2. U.S. Pat. No. 4,203,223 to Lautenschlager et. al., dated May 20, 1980, includes a scale-marked measuring shaft slidably carried by a sleeve on the head of the instrument and actuated by a collar movable along a threaded portion of an elongated handle to cause a leaf spring to project the measuring shaft into a gingival sulcus. The shaft has spaced scale markings therealong.
3. Published British Patent Application Ser. No. 2,086,232A discloses a dental probe having a conventional scale arrangement on the probe member.
4. Though not directed to a periodontal instrument, U.S. Pat. No. 2,949,107 to Ziegler, dated Aug. 16, 1960, pertains to a dental vitality instrument known as a pulp tester and includes a probe terminal for contacting a tooth to determine the vitality thereof by means of an electric current. The probe is supported within a casing extension of translucent material within which a small electric bulb is mounted and is illuminated by batteries within the handle of the instrument.
It is an object of the present invention to provide an improved periodontal probe in which, in use, the grooves are well contrasted with the body of the tine.
According to the invention, there is provided a periodontal probe comprising an elongate shaft terminating in a measuring tine having a plurality of spaced transverse grooves formed therein, and the probe is formed of a material translucent to light.
In use, the probe of the invention is mounted in a handle provided with a light source which directs light through the probe whereby the grooves formed in the tine appear as comparatively brightly illuminated marks against the background of the tine material.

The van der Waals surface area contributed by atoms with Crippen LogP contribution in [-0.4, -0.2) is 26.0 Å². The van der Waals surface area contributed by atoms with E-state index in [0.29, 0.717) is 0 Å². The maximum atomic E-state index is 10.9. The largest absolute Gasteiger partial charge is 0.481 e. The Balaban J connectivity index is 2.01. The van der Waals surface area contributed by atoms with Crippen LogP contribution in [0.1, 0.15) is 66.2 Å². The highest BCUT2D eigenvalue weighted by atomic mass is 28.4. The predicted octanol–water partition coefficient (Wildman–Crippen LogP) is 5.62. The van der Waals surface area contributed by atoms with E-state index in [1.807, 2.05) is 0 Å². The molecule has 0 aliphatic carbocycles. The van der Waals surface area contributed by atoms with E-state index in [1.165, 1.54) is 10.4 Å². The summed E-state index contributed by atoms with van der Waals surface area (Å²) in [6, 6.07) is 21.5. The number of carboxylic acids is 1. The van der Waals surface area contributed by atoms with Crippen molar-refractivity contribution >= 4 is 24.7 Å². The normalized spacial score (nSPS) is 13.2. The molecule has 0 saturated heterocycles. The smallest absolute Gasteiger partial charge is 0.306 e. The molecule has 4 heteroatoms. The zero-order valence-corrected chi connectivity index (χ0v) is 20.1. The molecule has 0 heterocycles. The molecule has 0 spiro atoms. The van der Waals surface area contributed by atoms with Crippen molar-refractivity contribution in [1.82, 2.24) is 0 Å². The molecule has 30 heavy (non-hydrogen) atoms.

The invention also provides a probe, as described above, mounted in a holder or handle provided with a light source.
In order that the invention may be well understood, reference will now be made to the accompanying drawing in which the single FIGURE is a longitudinal section through a probe or holder assembly illustrating the invention.
As shown in the drawing, a periodontal probe assembly in accordance with the invention comprises a probe handle comprising a body member 1 terminating, at one end thereof, in a probe-holding member 2 in which is detatchably mounted probe 3 which is formed of translucent material and the tine 4, of the probe being provided with a series of equally spaced transverse devices such as grooves 5. An electric light bulb 6 is mounted in body member 1 adjacent the inner end of probe 3 and is connected by a conventional circuit, including switch 7, to batteries 8 mounted in body member 1. Switch 7 is of conventional construction and when operated energizes bulb 6 so that light therefrom shines along the length of probe 3 thereby illuminating grooves 5 as rings or bands of light.
As noted above, probe 3 is formed of a material translucent to light, and thus, for example, may be formed of glass. For safety's sake, however, it is generally preferred that the probe be formed of a less brittle material, for example, of a translucent plastics material such as a homo- or copolymer of methyl methacrylate.
The holder or handle for holding the probe need not be provided with its own internal source of electricity, but may be appropriately connected to a suitable remote source of electricity, or illumination may be provided through fiber optic bundles illuminated by a suitable source.
As in conventional periodontal probes, the tine of the probe will generally be inclined at any angle to the axis of the supporting shaft which renders the instrument suitable for the purpose envisaged.
The foregoing description illustrates preferred embodiments of the invention. However, concepts employed may, based upon such description, be employed in other embodiments without departing from the scope of the invention. Accordingly, the following claims are intended to protect the invention broadly, as well as in the specific forms shown therein.